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Thought for the Day: Simchat Torah 2023

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“…a chance to feel contentment about how far we’ve come.”

Good morning.

As the dark of another night lifts, it may surprise you to hear that a country renowned for its short days and cold winters is in fact happiest in the world. I’m talking about Finland which was voted number one in the 2023 World Happiness Report – for the sixth year in a row.

Now, what is the secret to Finland’s enduring happiness?  I believe it lies in the perception Finns have of true happiness. A perception they share with Judaism.

On the 14th of October 1663, the well-known English diarist, Samuel Pepys, visited a Synagogue in London for the first time and wrote of his surprise at the scene that greeted him. The singing, dancing and palpable joy were unlike any prayer service he had ever witnessed.

What Pepys didn’t realise was that he had stumbled upon a service for Simchat Torah, literally the joy of coming to the end of reading the Torah over the past year. Addressing this period, the Book of Deuteronomy states, “You must rejoice on your festival and be exceedingly happy”. The 19th century great Jewish mystic, Reb Nachman of Bratzlav, went one step further to declare: “It is a great virtue to always be happy!”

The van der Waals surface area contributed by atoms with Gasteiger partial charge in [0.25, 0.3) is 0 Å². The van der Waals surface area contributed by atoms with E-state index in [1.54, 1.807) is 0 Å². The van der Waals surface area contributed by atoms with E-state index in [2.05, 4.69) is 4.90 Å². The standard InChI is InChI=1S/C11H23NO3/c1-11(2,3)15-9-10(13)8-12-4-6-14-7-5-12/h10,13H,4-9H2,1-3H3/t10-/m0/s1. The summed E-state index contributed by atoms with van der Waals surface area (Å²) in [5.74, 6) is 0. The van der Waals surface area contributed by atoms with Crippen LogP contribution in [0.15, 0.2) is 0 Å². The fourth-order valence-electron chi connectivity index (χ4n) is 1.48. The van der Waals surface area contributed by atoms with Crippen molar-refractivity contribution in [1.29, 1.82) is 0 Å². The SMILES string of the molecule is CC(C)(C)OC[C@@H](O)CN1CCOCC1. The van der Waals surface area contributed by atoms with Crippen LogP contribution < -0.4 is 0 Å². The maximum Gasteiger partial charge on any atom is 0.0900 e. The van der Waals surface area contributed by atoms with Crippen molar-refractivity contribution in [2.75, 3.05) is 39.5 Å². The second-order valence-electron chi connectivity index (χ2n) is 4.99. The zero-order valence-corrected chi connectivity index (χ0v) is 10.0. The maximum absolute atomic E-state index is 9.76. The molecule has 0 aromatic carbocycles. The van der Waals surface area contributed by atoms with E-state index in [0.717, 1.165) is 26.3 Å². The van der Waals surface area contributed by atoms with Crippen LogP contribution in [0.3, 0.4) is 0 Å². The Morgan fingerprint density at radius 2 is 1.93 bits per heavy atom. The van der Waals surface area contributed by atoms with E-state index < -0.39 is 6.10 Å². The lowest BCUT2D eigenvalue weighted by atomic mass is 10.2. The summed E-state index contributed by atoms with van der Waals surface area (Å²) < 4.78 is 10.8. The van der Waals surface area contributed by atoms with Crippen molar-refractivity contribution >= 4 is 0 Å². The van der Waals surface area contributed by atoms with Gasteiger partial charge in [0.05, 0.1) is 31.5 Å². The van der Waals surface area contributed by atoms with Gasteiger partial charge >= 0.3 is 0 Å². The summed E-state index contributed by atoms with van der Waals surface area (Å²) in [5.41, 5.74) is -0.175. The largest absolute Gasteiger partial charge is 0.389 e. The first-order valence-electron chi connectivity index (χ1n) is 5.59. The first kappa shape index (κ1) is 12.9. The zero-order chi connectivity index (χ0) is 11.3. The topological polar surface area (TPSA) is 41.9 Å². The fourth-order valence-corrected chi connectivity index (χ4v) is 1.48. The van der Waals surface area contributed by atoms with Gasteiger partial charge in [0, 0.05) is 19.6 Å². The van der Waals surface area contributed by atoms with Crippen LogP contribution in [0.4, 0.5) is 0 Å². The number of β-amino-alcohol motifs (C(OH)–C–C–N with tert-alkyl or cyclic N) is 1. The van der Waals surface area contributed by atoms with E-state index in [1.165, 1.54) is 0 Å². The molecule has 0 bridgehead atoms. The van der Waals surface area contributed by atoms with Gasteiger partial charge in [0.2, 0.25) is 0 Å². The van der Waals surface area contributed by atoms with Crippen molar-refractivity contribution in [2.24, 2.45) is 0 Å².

Now, how can there be an imperative to be happy?  We don’t have a ‘happiness button’ that we can press at will.

In Jewish tradition we differentiate between two different types of joy: ‘sasson’, which is elation, and ‘simcha’, which is happiness. A moment of exhilaration can generate a fleeting state of elation. But, having momentarily been on ‘Cloud 9’, one soon starts to slip off it.  Simcha, or happiness, however, is something very different. Coming from within, it’s the deep-rooted sense of fulfilment and gratification that accompanies achievement. You might not be laughing out loud, but you’re feeling content.  As the Book of Psalms puts it: “When you eat the fruits of your labours, happy are you and it is good for you”.

‘Simchat Torah’ which begins on Saturday evening, may have looked unusual to Samuel Pepys. However it provides a wonderful opportunity for personal and communal reflection on our achievements of the past year..  a chance to feel contentment about how far we’ve come.

I’m told that in Finnish, the word ‘Iloinen’ reflects the fleeting sense of elation, while ‘onnellinen’ aligns with the profound and deeper feeling of happiness. Finns characteristically place great emphasis on health and balance, grit and resilience, and the mental characteristics that foster contentment. No wonder they tell us that they feel so happy.

The Talmud teaches that true joy, derived from one’s own achievements, provides a wealth greater than anything money can buy.